“If a man sells his daughter as a slave,
she is not to go free like the men-slaves.
If her master married her but decides she no longer pleases him,
then he is to allow her to be redeemed.
He is not allowed to sell her to a foreign people,
because he has treated her unfairly.
If he has her marry his son,
then he is to treat her like a daughter.
If he marries another wife,
he is not to reduce her food, clothing or marital rights.
If he fails to provide her with these three things,
she is to be given her freedom without having to pay anything.”
In this passage we are dealing with a situation where a father sells his daughter to another man.
Why would this happen?
Most likely because the father was in dire economic straits.
It’s also clear from the context that the impoverished father is selling her NOT to perform labor as would be the case of the male slave, but as some sort of concubine.
This is why the conditions of her servitude are different from those of the male slave.
A concubine is NOT a legal wife, but in some respects does hold a similar status.
The biggest difference is that in the case of a proper wife, a KETUBAH or a marriage contract was drawn up.
Another major difference is that a Hebrew would NOT sell a proper legal wife.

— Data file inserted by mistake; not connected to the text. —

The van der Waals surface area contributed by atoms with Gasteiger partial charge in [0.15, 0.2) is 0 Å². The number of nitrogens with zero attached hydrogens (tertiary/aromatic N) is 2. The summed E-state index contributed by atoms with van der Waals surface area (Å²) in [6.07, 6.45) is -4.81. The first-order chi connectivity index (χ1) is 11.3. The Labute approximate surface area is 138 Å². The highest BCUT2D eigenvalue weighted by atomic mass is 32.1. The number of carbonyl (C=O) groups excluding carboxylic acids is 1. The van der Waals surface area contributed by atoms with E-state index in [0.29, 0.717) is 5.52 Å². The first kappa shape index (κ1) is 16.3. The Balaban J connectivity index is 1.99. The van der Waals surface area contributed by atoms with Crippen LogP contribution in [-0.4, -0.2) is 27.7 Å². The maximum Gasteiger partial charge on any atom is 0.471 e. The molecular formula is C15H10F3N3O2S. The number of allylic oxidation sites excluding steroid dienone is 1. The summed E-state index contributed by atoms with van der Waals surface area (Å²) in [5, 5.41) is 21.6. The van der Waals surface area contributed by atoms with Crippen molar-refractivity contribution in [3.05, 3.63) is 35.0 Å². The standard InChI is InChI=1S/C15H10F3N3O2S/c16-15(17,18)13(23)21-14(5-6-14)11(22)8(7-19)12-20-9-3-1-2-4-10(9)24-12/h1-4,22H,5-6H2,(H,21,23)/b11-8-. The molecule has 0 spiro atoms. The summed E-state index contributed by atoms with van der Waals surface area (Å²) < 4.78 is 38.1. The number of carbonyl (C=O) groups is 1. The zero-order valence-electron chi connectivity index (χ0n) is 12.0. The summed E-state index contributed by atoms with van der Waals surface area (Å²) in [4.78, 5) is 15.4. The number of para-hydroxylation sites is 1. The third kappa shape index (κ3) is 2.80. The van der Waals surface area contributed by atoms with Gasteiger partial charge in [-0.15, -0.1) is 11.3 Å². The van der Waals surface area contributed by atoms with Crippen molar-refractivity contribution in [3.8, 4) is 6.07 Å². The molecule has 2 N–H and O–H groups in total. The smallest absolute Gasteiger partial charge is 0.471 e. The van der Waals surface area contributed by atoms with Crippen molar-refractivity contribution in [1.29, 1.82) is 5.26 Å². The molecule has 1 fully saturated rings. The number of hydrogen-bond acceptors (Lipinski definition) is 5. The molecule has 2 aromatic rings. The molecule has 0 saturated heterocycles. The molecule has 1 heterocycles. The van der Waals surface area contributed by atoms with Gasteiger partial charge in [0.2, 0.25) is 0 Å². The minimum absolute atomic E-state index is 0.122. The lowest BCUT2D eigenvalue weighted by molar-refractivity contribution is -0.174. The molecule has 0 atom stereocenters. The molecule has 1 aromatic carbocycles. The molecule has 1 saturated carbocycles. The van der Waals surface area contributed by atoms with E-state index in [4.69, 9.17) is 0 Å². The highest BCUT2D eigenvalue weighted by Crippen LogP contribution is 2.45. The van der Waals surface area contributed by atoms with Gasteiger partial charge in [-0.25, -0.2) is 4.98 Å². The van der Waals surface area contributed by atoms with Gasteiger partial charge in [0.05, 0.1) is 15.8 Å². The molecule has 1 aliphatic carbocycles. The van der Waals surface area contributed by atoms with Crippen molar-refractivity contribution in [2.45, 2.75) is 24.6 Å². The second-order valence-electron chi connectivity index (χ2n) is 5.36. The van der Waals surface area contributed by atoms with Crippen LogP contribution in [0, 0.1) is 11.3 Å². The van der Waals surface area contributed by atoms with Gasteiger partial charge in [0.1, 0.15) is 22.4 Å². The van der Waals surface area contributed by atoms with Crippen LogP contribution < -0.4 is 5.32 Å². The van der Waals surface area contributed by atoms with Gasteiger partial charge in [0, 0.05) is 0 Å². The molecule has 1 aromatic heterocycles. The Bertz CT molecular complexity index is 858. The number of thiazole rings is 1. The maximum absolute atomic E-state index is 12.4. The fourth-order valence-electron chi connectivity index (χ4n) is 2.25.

However, on occasion, he would sell a concubine.
The fact that God is so directly and specifically addressing this issue shows that this must have been a common occurrence.
Now I am well aware that for us in the modern West, the depiction of this situation seems very unseemly.
In response, I reiterate a point I made in my last post.
One good way to look at what is happening here is that for the first time in history the Creator of the universe is meeting a broken and fallen mankind at their level, not on their terms of course, but He is meeting them at their level and confronting the ugliness head on.
And then bit-by-bit, as only a loving and all-powerful God can, He is putting the pieces of our broken lives together again.
While it may not seem like it from our cultural perspective, what is REALLY happening here is that the Lord is making it clear to paternalistic Israel that women have rights and are of value to Him.
They are to be treated fairly and with consideration.
The Lord makes it clear that under no circumstances can the master sell one of his concubines to anyone outside of the tribes of Israel.
He also makes it clear that should He decide to make her a wife, he is prohibited from treating her poorly should he marry another woman who wasn’t originally a concubine.
In other words, he can’t use the fact that he acquired her through purchase as a reason to treat her in a demeaning fashion.
If he does treat her poorly, the penalty for the man was that the woman gains her freedom.
This was revolutionary!!!